I had a great teaching moment today so I’m going to tell you about it because… this is a blog.

I had a “high ability” (ugh…that phrase) Year 7 class and decided to teach a little off-centre. As a class we carried out an investigation into consecutive numbers (Borrowed mostly from nrich). I asked the students if they could create every number from 1-30 by using the sum of any amount of consecutive numbers. It took a while to get their heads around what I was asking, but they obliged and really got into it. After about twenty minutes or so, we discussed as a class which numbers you **couldn’t** get. There was some debate, and a really positive vibe when students disagreed over some of them. ‘Wrong’ answers merely provoked others to offer (nicely!) a way of getting that particular number. 28 for example, was initially dismissed as ‘not possible’, but picked up by someone else with a solution (1 + 2 + 3 + 4 + 5 + 6 + 7).

I loved the collaboration between the entire class. I was expecting it to take longer than it did, and we were left with around 15 minutes to go. Usually I’d pull out one of the many ‘short’ resources on my data stick, but this time I decided to be a bit more care free. I set the entire class a very vague task: “Ask yourself some questions about the numbers that you can’t make by adding consecutive numbers, and tell me something amazing about anything you find out”. I was convinced this would result in 33 blank faces. What happened next has really inspired me to really reflect about how I teach. Students were completely invigorated by the challenge I set them. I still got “We can’t impress you sir, you know EVERYTHING about maths” but I quickly insisted that their belief in me was reassuring, yet flawed!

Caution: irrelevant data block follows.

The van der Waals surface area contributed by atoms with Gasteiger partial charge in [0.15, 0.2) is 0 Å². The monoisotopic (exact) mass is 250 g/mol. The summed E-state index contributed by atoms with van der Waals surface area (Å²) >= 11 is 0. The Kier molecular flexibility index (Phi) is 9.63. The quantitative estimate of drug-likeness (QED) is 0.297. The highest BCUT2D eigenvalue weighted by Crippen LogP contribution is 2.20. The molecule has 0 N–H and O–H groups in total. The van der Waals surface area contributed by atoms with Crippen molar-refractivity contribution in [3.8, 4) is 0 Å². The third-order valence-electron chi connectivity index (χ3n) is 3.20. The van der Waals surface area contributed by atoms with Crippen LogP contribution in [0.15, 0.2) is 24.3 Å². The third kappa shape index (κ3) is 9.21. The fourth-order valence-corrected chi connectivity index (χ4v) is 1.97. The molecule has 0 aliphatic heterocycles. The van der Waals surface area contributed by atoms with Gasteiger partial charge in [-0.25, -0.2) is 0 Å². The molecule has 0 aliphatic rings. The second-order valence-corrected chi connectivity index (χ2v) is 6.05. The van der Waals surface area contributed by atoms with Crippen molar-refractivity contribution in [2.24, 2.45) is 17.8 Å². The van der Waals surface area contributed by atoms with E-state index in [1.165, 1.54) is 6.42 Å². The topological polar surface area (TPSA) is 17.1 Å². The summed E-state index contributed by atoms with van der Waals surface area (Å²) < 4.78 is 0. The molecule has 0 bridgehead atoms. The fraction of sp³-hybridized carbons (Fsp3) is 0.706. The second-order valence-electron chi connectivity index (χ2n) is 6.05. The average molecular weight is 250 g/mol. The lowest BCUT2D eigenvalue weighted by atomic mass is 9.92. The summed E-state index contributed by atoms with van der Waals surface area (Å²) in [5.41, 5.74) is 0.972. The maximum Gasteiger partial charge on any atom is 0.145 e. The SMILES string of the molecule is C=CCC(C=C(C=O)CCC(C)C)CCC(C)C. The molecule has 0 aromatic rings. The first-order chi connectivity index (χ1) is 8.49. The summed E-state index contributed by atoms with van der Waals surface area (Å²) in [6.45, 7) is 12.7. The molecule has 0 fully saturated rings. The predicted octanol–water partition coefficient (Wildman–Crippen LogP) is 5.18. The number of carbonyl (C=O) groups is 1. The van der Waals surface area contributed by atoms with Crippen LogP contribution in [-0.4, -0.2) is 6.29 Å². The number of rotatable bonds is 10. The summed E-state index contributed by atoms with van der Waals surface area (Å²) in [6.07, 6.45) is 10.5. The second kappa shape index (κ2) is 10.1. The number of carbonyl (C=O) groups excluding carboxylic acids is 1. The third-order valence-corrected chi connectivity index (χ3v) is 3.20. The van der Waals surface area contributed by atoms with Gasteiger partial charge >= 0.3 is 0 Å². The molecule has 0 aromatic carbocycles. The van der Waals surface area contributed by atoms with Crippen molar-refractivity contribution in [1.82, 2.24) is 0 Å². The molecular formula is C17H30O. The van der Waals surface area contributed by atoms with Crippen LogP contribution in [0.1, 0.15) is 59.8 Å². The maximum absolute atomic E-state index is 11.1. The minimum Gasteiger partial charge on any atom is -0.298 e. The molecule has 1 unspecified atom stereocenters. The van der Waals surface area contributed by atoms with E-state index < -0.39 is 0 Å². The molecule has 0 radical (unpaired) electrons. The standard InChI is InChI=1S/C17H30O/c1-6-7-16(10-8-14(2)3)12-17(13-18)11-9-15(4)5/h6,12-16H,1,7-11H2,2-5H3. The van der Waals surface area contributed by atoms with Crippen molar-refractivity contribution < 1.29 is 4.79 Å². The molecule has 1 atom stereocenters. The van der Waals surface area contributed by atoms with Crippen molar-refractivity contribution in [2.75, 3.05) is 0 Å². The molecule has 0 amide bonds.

Listening around the room, I started to hear really interesting conversations. Not ‘interesting…for year 7s trying to find something out that I already know and am hoping they figure out’, but GENUINELY interesting… I actually learned from them!

Remember these students are 11 years old, and that they only had around ten minutes…